Swedish Institute of International Affairs reports that the Russian Federation make fake news, false documents, disinformation as part of a coordinated campaign to influence public opinion and decision-making in Sweden.
“An increasing amount of disinformation, forged telegrams and fake news items have surfaced in the Swedish information landscape. These developments have taken place in the context of a deteriorated security situation in the wider Baltic region, following Russia’s annexation of Crimea in February 2014,” reads the report
“Russian politicians and diplomats have proactively intervened in Sweden’s domestic political affairs; and a number of pro-Kremlin NGOs and GONGOs have become operational in Sweden. In social media, troll armies are targeting journalists and academics, including the ‘hijacking’ of Twitter accounts. Disinformation on NATO and suspected intrusions by foreign submarines have appeared in Swedish media, themes which were picked up by Sputnik, RT and other sources of Russian public diplomacy and broadcast to an international audience. Lastly, there exist examples of important target groups in Sweden, such as political actors, NGOs and newspapers, who wittingly or unwittingly have performed a role as interlocutors of disinformation,” states Swedish Institute of International Affairs.
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One of the report’s authors, Sebastian Åsberg stated that a key Russian tool was the Swedish-language version of its state-funded news website Sputnik News, which published four thousand propaganda articles between 2015 and spring 2016, when it was closed.
“Sputnik International, which replaced Voice of Russia on 10 November 2014, launched its Swedish language version on 15 April 2015. The most frequently appearing targets in Swedish Sputnik reporting are the EU (698 articles), NATO (321) and the United States (1018). Ukraine is referenced 882 times, almost without exception in an extremely unfavourable light (with ‘fascism’, ‘corruption’, ‘authoritarianism’ and ‘belligerence’ as some of the most recurring themes).”
The report stated that the Russian Federation had used misleading reports, forged documents and fabricated news items on its state-run news website Sputnik, and public interventions by Russian politicians in Swedish domestic affairs, as well as more covert methods.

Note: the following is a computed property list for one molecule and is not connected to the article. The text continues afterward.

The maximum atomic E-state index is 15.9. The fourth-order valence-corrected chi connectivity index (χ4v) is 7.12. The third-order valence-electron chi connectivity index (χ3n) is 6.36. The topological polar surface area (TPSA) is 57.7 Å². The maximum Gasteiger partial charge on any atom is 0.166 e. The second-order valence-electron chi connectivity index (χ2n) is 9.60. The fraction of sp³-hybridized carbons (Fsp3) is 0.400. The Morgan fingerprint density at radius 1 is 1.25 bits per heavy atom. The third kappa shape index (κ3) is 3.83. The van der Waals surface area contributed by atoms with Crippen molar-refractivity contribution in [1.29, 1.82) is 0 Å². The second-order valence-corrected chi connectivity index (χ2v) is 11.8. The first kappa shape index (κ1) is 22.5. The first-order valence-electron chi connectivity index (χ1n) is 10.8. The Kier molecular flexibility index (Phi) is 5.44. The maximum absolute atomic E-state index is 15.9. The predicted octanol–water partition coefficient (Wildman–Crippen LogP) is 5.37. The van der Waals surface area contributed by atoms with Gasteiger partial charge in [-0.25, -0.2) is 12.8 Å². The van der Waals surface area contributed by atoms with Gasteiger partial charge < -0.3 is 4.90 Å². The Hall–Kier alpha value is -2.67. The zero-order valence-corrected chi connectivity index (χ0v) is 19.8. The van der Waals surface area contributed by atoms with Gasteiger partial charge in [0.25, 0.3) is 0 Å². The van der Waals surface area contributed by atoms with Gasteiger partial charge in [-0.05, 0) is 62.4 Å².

“One example of Sputnik’s operating mode is the way the news site reported on Ukraine and Syria in 2015. Attention towards Ukraine radically diminished in August, at the same time as coverage of Syria began to increase. Syrian war had been consistently intense for months, if not years, prior to the entrance of Russian airpower to the conflict, and there were no major changes to the situation in Ukraine to motivate such a rapid loss in interest. The shift merely reflected how Sputnik reporting, as an instrument of Russian public diplomacy, shifted pari passu with changes in Russian foreign policy.”
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Sweden’s prime minister, Stefan Löfven, told a national defence conference this week that he “cannot rule out” Russia trying to influence the country’s next elections, which are due in 2018.
“We should not rule it out and be naive and think that it does not happen in Sweden. That’s why information and cybersecurity is part of this strategy,” Löfven told the TT news agency.
“Outright fabrications occur on a limited scope. The most prominent example is the counter-hypothesis supported by Russia that the civilian airliner MH17, which crashed in the Donbas region of Ukraine in July 2014, was shot down by a Ukrainian fighter jet rather than a surface-to-air missile operated from rebel held territory”, reads the report.
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Sweden’s former Minister of Foreign Affairs Carl Bildt was a target of fake news because of criticism of foreign policy of the Russian Federation and support of Ukrainian EU integration:
“The most frequently appearing target in the forgeries uncovered in our research is Sweden’s former Minister of Foreign Affairs Carl Bildt (2006–2014), a politician known for his criticism of Russian foreign policy and support of Ukrainian EU integration. In May 2016, an article appeared on Russian and English language websites claiming that Bildt had proposed the creation of an organisation to counter EU-scepticism and develop closer EU–Ukraine ties.”
Ukraine is very popular theme among fake news provided by Russia:
“The efficiency of Russia’s annexation of Crimea in February 2014 is usually explained in part with reference to the rigorous use of disinformation, and the narratives are by now well established: Kyiv is operated by a ‘US/NATO-led fascist junta’; murderous gangs threaten peaceful residents in Crimea and eastern Ukraine; and millions of citizens in Donetsk and Luhansk wish to join the Russian Federation.”
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“The main contribution of our case study on Sweden, a littoral state of the Baltic Sea region, is the empirical analysis of how and to what extent Russia since 2014 has applied public diplomacy and active measures in order to influence policy making in Sweden in at least two important areas: Swedish–NATO cooperation and Swedish/EU support for Ukraine,” states Swedish Institute of International Affairs.
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